Barry Robertson and Tyson Smith figure to see more time with the second team. Coughlin would not speculate on how Wilkinson's injury affects Mathias Kiwanuka's potential move back to defensive end should Michael Strahan retire.


SORE SPOT: Jeremy Shockey missed practice with soreness in his upper leg. Wide receiver Plaxico Burress (ankle) watched Amani Toomer make some impressive catches, including a 55-yard touchdown after the wide receiver beat cornerback Sam Madison.


Defensive tackle Fred Robbins (calf strain), cornerback Aaron Ross, center Todd Londot (high ankle sprain) and safety Michael Stone (hip flexor) all missed practice as well.


Ohm Youngmisuk






Mathias awaits Mike

Fate of Strahan affects LB move





Wednesday, August 8th 2007, 4:00 AM



ALBANY - Mathias Kiwanuka probably thought that letting go of Vince Young prematurely was the hardest thing he would experience as a Giant.


That was before he entered a three-month crash course on how to become a linebacker, studying films and learning to become comfortable in his new space a few yards behind where he used to line up with one hand in the grass at defensive end.


But the toughest task in the new position is covering tight ends such as Jeremy Shockey.


"There have been guys playing in the league for five, 10 years who can't cover Shockey," Kiwanuka said yesterday before practice at the University of Albany. "As long as I make strides every day and stay closer and get a little better, I can't complain."


While Michael Strahan continues to contemplate retirement, Kiwanuka is spending his training camp learning how to be the Giants' starting strong side linebacker. However, Kiwanuka knows that if Strahan retires, he could return to defensive end.


"Honestly, I have no hard feelings toward him," last year's first-round pick said of Strahan. "I know it is a tough decision. He is talking about retiring for the rest of his life. That is huge. You got to respect the guy, he has been in the league for over a decade and has poured his heart out for this organization. All the time that he needs, he can have it. I will never think bad about him for it."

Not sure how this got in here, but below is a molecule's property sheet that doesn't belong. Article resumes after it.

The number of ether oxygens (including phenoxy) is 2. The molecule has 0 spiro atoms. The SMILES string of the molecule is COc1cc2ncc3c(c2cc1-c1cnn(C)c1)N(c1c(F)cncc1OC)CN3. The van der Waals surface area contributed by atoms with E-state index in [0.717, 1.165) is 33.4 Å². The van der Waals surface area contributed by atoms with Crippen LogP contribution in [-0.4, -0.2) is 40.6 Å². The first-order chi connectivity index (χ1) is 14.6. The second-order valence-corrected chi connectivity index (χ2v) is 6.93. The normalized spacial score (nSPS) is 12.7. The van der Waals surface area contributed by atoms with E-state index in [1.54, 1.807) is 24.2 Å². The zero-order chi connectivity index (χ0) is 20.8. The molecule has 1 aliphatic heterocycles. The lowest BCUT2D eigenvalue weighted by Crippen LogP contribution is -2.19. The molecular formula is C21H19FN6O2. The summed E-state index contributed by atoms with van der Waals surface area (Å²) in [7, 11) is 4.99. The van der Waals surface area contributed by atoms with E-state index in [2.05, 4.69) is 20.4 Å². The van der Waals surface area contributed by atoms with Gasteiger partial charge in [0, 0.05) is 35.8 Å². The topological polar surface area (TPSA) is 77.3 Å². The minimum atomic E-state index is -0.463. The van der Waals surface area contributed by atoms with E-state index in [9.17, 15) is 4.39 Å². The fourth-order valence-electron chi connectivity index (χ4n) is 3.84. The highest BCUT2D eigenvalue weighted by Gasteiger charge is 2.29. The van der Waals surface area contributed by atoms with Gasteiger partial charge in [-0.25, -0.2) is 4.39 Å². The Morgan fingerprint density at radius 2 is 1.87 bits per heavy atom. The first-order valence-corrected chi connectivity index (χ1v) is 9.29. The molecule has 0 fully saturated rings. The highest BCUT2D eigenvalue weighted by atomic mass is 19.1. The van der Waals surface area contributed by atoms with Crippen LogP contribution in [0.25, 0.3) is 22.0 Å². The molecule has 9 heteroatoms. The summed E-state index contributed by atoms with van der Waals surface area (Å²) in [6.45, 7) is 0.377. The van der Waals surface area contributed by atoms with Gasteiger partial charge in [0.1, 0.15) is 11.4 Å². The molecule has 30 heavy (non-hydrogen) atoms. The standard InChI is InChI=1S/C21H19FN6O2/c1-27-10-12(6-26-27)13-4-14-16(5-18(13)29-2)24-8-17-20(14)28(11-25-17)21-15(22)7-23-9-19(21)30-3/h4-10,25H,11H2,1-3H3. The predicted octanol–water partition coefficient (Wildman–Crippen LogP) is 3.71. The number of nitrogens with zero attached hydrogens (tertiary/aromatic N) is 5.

Of all the players in camp, Kiwanuka is likely the one most affected by whatever Strahan's decision will be. While some would think Osi Umenyiora will become the focal point of opposing offensive lines if Strahan calls it a career, Umenyiora admits he already sees double-teams with Strahan on the field.


"That would mean they would have to commit three people to one player," Umenyiora said of teams paying more attention to him without Strahan around. "I saw (double-teams) last year. And even the year before."


The Giants defense got a taste of life without Strahan last year when the All-Pro defensive end missed six games with a foot injury. With Umenyiora also missing time due to a hip flexor injury, Kiwanuka started nine games in his rookie season at defensive end, compiling four sacks, two interceptions and one unforgettable gaffe involving Young, the Titans' elusive quarterback.


It was late during a stunning 24-21 loss to Tennessee that Kiwanuka had Young in his grasp for a sure sack only to let the rookie quarterback go, looking to avoid a roughing-the-passer penalty. Young rushed for 19yards on that fourth-and-10, eventually tying the game before leading the Titans to victory.


Kiwanuka is trying to move on now to his new position, one in which he has gotten beat on passes but one in which he also knocked down one Eli Manning attempt intended for Shockey during camp.


"He has to cover, he has to read runs, he has to react, he has to learn schemes and understand where his help is," middle linebacker Antonio Pierce said. "It's totally different from playing defensive line. He is going to have his ups and downs. But he is not going backwards. He is moving forward and that is all we can ask."


Kiwanuka will still have opportunities to rush the quarterback in second- and third-and-long situations. The question is whether he will be doing it as linebacker or a defensive end.


For now it appears that Kiwanuka will remain at linebacker with backup weak side linebacker Gerris Wilkinson out for perhaps three weeks after suffering a kneecap injury yesterday in practice.


"You got kind of a two-way pull," Tom Coughlin said of Kiwanuka's predicament. "The intent was to always have Kiwanuka at linebacker, but there are other factors involved there, too, and now with Wilkinson, we are going to have to see how it plays out."

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Great to hear Toomer is playing well.


Toomer is the MAN.


Pisses me off about Strahan, Kiwi has this intense psition change to learn, and if Mike dont come back, he has to return to DE. Thats gotta fuck with his head.